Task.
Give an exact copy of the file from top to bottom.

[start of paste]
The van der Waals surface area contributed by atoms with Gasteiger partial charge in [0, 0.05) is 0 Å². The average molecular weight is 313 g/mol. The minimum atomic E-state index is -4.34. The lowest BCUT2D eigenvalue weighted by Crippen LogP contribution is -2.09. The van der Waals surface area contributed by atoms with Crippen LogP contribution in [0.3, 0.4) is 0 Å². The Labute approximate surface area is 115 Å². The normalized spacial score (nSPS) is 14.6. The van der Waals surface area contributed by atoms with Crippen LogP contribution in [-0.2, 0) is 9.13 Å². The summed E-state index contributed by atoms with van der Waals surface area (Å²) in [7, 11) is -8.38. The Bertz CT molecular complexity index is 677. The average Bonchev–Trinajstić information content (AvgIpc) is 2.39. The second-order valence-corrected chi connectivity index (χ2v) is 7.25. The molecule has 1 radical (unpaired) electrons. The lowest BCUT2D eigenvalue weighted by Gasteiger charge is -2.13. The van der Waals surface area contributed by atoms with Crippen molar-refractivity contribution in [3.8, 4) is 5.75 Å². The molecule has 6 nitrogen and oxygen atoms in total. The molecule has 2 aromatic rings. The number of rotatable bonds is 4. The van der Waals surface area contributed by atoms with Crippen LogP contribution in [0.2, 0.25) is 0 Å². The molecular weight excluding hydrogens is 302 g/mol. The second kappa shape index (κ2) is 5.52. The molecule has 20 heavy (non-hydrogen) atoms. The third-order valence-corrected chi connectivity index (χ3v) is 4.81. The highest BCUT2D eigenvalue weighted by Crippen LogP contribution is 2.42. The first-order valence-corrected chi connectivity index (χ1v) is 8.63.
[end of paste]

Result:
The van der Waals surface area contributed by atoms with Gasteiger partial charge in [0, 0.05) is 0 Å². The average molecular weight is 313 g/mol. The minimum atomic E-state index is -4.34. The lowest BCUT2D eigenvalue weighted by Crippen LogP contribution is -2.09. The van der Waals surface area contributed by atoms with Crippen LogP contribution in [0.3, 0.4) is 0 Å². The Labute approximate surface area is 115 Å². The normalized spacial score (nSPS) is 14.6. The van der Waals surface area contributed by atoms with Crippen LogP contribution in [-0.2, 0) is 9.13 Å². The summed E-state index contributed by atoms with van der Waals surface area (Å²) in [7, 11) is -8.38. The Bertz CT molecular complexity index is 677. The average Bonchev–Trinajstić information content (AvgIpc) is 2.39. The second-order valence-corrected chi connectivity index (χ2v) is 7.25. The molecule has 1 radical (unpaired) electrons. The lowest BCUT2D eigenvalue weighted by Gasteiger charge is -2.13. The van der Waals surface area contributed by atoms with Crippen molar-refractivity contribution in [3.8, 4) is 5.75 Å². The molecule has 6 nitrogen and oxygen atoms in total. The molecule has 2 aromatic rings. The number of rotatable bonds is 4. The van der Waals surface area contributed by atoms with Crippen LogP contribution in [0.2, 0.25) is 0 Å². The molecular weight excluding hydrogens is 302 g/mol. The second kappa shape index (κ2) is 5.52. The molecule has 20 heavy (non-hydrogen) atoms. The third-order valence-corrected chi connectivity index (χ3v) is 4.81. The highest BCUT2D eigenvalue weighted by Crippen LogP contribution is 2.42. The first-order valence-corrected chi connectivity index (χ1v) is 8.63.